I think a person should be discreet, I agree with you. I only once breastfed in a restaurant, and we'd asked for a corner table, and I had a blanket over her. I wouldn't breastfeed in a bathroom stall like a lot of moms do (I don't want to eat my food near a toilet, so I don't expect my child to) so I refused to go that route, and for the first couple of months just didn't go out or I'd zip to a car if I had to feed her. But after a while, I got pretty comfortable with feeding her in a sling while we were in a mall or something. If I had another shirt on underneath with holes in it, so no one could see my stomach, and the sling covered from below my bra line to my shoulder, then how could that make anyone uncomfortable? How do they even know what's going on under there?

I think the more women who breastfeed in public, the more people will see it, and the less of a stigma it'll become. :)

Thanks for posting! I really appreciate your comments, and congrats on breastfeeding both kids for so long! And pumping for the last 9 months; you are seriously a hero. :)

Kerry said...

Well put. I wish you ruled the world!

Colleen/redeem147 said...

I tried to cover my first baby with a blanket when he was feeding, but I was ample and couldn't really get it to work that way - so I'd put the blanket over both our heads and hope nobody noticed. I 'spect they did.

Nikki Stafford said...

Kerry: Just for saying that, when I DO rule the world, you can be my second-in-command. ;)

Anonymous said...

I'm not a mom, but my mother always breastfed us in private. Breastfeeding is good for bonding mom & child, is good for the kid as it provides nutrients/enzymes that can't be found elsewhere (drink alcohol -- more nourishing, Grandma always told my mom). Anyway, here in the U.S. some moms are now "lactivists," and are for being able to breastfeed in restaurants. I got the impression they want to do it in a very public way (no blanket). Commentator Bill Maher (on HBO), made a profane but pointed analogy that made a lot of sense (ie: Do it in private). If I had kids I might feel differently. But Nikki, you've gotta tell Monster-in-Law that you've gotta breastfeed: The kid gets all your enzymes, nutrients, and other "goodies" that regular milk won't provide. I'm surprised she doesn't know this!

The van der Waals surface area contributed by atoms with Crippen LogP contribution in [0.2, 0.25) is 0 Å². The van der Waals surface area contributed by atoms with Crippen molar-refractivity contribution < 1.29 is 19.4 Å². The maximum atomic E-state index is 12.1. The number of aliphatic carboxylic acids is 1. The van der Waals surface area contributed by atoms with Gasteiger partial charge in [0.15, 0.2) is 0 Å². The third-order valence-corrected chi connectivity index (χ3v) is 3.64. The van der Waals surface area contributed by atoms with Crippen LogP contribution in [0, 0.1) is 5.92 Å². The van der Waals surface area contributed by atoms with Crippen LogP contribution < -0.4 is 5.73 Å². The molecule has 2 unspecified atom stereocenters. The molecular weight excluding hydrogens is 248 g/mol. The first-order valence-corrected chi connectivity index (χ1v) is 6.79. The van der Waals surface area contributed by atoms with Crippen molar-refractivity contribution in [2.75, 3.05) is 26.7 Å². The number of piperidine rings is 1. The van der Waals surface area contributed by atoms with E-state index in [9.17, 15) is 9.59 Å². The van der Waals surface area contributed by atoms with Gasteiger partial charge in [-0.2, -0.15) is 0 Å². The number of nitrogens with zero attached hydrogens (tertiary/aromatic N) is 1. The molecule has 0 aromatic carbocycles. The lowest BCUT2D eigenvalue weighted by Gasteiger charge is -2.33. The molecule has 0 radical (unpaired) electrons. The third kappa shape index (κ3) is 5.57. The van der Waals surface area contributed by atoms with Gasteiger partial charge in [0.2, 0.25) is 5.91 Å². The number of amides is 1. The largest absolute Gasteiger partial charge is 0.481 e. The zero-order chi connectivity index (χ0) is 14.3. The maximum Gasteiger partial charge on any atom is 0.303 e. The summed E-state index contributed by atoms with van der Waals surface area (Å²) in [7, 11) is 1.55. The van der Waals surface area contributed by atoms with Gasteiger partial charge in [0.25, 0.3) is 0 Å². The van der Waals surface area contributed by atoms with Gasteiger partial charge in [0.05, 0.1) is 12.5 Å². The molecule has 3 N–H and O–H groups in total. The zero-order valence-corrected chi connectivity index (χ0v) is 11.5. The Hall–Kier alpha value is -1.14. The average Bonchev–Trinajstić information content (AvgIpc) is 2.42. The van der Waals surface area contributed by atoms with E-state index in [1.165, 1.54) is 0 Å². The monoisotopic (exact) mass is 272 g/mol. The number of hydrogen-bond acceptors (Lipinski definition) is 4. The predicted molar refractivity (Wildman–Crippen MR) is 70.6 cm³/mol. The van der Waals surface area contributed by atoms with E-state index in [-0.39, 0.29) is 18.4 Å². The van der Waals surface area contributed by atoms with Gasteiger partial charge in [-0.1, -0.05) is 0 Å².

Glenn

Nikki Stafford said...

Glenn: Kudos to your mom for breastfeeding! It's something that wasn't really done in the 60s/70s/80s and only recently saw a resurgence, luckily, so I'm always happy to hear about women in those decades who did it. As for Bill Maher, his comment is one of the most loathsome and horrific things I've seen recently. I think he's an asshole for saying what he did, in the way that he did (comparing new moms to lazy dogs? Thanks, ass... let's see you try to push one out), and I couldn't disagree more about doing it in private. If you knew what it entailed, you'd understand how difficult it is. As someone whose child is now 3 days old, I can tell you that you start feeding at 1, child ends somewhere around 2, and is hungry again at 2:45. You start again, finish around 3:30, child hungry again at 4. So how do I do anything? If people come over, should I come down to visit with them in 30 minute intervals and disappear (with my child who is doing the obscene thing of EATING) for an hour upstairs again? If I'm in a restaurant, should I leave the table and go sit in a bathroom stall for 45 minutes, or better yet, just let the kid sit there and wail? It's easy for non-breastfeeders to say, "You should do it in private, because I don't want to see it" but I find that the most narrow-minded and silly thing imaginable. Because something tells me Bill Maher likes his boobies when there aren't babies attached to it. It shows just how tragically infantile he really is.